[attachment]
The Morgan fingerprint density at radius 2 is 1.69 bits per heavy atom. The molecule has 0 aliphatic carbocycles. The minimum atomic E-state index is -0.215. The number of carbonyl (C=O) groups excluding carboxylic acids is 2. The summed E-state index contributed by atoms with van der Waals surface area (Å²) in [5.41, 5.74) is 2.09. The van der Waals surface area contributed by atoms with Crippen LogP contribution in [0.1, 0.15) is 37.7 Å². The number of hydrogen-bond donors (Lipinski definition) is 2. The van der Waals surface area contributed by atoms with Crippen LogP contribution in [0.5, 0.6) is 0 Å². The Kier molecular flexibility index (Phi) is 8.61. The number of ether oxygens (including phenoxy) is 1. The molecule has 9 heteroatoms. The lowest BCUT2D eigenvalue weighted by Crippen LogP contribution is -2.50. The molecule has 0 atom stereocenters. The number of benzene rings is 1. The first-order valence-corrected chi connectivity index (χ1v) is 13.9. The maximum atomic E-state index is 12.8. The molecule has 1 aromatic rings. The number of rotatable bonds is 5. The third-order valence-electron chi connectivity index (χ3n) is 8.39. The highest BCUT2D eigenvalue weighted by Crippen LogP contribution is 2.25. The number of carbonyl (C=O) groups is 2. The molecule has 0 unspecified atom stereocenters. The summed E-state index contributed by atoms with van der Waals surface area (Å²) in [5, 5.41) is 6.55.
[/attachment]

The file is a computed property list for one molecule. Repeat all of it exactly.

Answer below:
The Morgan fingerprint density at radius 2 is 1.69 bits per heavy atom. The molecule has 0 aliphatic carbocycles. The minimum atomic E-state index is -0.215. The number of carbonyl (C=O) groups excluding carboxylic acids is 2. The summed E-state index contributed by atoms with van der Waals surface area (Å²) in [5.41, 5.74) is 2.09. The van der Waals surface area contributed by atoms with Crippen LogP contribution in [0.1, 0.15) is 37.7 Å². The number of hydrogen-bond donors (Lipinski definition) is 2. The van der Waals surface area contributed by atoms with Crippen LogP contribution in [0.5, 0.6) is 0 Å². The Kier molecular flexibility index (Phi) is 8.61. The number of ether oxygens (including phenoxy) is 1. The molecule has 9 heteroatoms. The lowest BCUT2D eigenvalue weighted by Crippen LogP contribution is -2.50. The molecule has 0 atom stereocenters. The number of benzene rings is 1. The first-order valence-corrected chi connectivity index (χ1v) is 13.9. The maximum atomic E-state index is 12.8. The molecule has 1 aromatic rings. The number of rotatable bonds is 5. The third-order valence-electron chi connectivity index (χ3n) is 8.39. The highest BCUT2D eigenvalue weighted by Crippen LogP contribution is 2.25. The number of carbonyl (C=O) groups is 2. The molecule has 0 unspecified atom stereocenters. The summed E-state index contributed by atoms with van der Waals surface area (Å²) in [5, 5.41) is 6.55.